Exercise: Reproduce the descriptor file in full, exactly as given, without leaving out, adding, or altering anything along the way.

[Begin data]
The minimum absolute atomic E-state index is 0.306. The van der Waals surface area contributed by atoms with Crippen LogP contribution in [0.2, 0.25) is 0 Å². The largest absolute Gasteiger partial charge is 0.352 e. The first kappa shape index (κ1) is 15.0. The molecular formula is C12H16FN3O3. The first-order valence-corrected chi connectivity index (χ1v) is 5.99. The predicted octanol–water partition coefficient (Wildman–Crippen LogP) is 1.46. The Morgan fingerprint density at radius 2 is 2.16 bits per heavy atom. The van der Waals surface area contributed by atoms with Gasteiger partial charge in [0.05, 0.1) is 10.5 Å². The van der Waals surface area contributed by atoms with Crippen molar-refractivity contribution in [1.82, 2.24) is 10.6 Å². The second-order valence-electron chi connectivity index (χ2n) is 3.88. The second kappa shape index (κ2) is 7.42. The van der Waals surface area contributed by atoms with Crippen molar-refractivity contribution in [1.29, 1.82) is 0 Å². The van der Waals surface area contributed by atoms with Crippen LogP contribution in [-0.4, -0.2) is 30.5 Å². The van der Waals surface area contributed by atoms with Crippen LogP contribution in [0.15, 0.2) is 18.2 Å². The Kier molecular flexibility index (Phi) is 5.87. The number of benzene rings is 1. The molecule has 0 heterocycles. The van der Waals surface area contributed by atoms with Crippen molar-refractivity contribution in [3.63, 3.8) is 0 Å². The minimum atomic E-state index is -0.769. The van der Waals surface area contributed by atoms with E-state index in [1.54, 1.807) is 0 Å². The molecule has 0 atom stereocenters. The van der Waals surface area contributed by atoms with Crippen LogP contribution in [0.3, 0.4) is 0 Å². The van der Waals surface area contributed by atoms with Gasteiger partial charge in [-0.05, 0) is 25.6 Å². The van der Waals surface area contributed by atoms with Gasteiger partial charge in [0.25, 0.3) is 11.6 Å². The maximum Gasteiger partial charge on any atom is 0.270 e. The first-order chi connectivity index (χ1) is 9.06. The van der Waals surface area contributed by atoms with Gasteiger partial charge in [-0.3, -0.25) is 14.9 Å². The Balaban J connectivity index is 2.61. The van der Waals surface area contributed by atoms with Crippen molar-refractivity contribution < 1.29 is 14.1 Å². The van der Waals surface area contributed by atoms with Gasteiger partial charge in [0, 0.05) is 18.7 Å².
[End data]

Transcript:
The minimum absolute atomic E-state index is 0.306. The van der Waals surface area contributed by atoms with Crippen LogP contribution in [0.2, 0.25) is 0 Å². The largest absolute Gasteiger partial charge is 0.352 e. The first kappa shape index (κ1) is 15.0. The molecular formula is C12H16FN3O3. The first-order valence-corrected chi connectivity index (χ1v) is 5.99. The predicted octanol–water partition coefficient (Wildman–Crippen LogP) is 1.46. The Morgan fingerprint density at radius 2 is 2.16 bits per heavy atom. The van der Waals surface area contributed by atoms with Gasteiger partial charge in [0.05, 0.1) is 10.5 Å². The van der Waals surface area contributed by atoms with Crippen molar-refractivity contribution in [1.82, 2.24) is 10.6 Å². The second-order valence-electron chi connectivity index (χ2n) is 3.88. The second kappa shape index (κ2) is 7.42. The van der Waals surface area contributed by atoms with Crippen molar-refractivity contribution in [1.29, 1.82) is 0 Å². The van der Waals surface area contributed by atoms with Crippen LogP contribution in [-0.4, -0.2) is 30.5 Å². The van der Waals surface area contributed by atoms with Crippen LogP contribution in [0.15, 0.2) is 18.2 Å². The Kier molecular flexibility index (Phi) is 5.87. The number of benzene rings is 1. The molecule has 0 heterocycles. The van der Waals surface area contributed by atoms with Crippen molar-refractivity contribution in [3.63, 3.8) is 0 Å². The minimum atomic E-state index is -0.769. The van der Waals surface area contributed by atoms with E-state index in [1.54, 1.807) is 0 Å². The molecule has 0 atom stereocenters. The van der Waals surface area contributed by atoms with Crippen LogP contribution in [0.3, 0.4) is 0 Å². The van der Waals surface area contributed by atoms with Gasteiger partial charge in [-0.05, 0) is 25.6 Å². The van der Waals surface area contributed by atoms with Gasteiger partial charge in [0.25, 0.3) is 11.6 Å². The maximum Gasteiger partial charge on any atom is 0.270 e. The first-order chi connectivity index (χ1) is 9.06. The van der Waals surface area contributed by atoms with Gasteiger partial charge in [-0.3, -0.25) is 14.9 Å². The Balaban J connectivity index is 2.61. The van der Waals surface area contributed by atoms with Crippen molar-refractivity contribution < 1.29 is 14.1 Å². The van der Waals surface area contributed by atoms with Gasteiger partial charge in [0, 0.05) is 18.7 Å².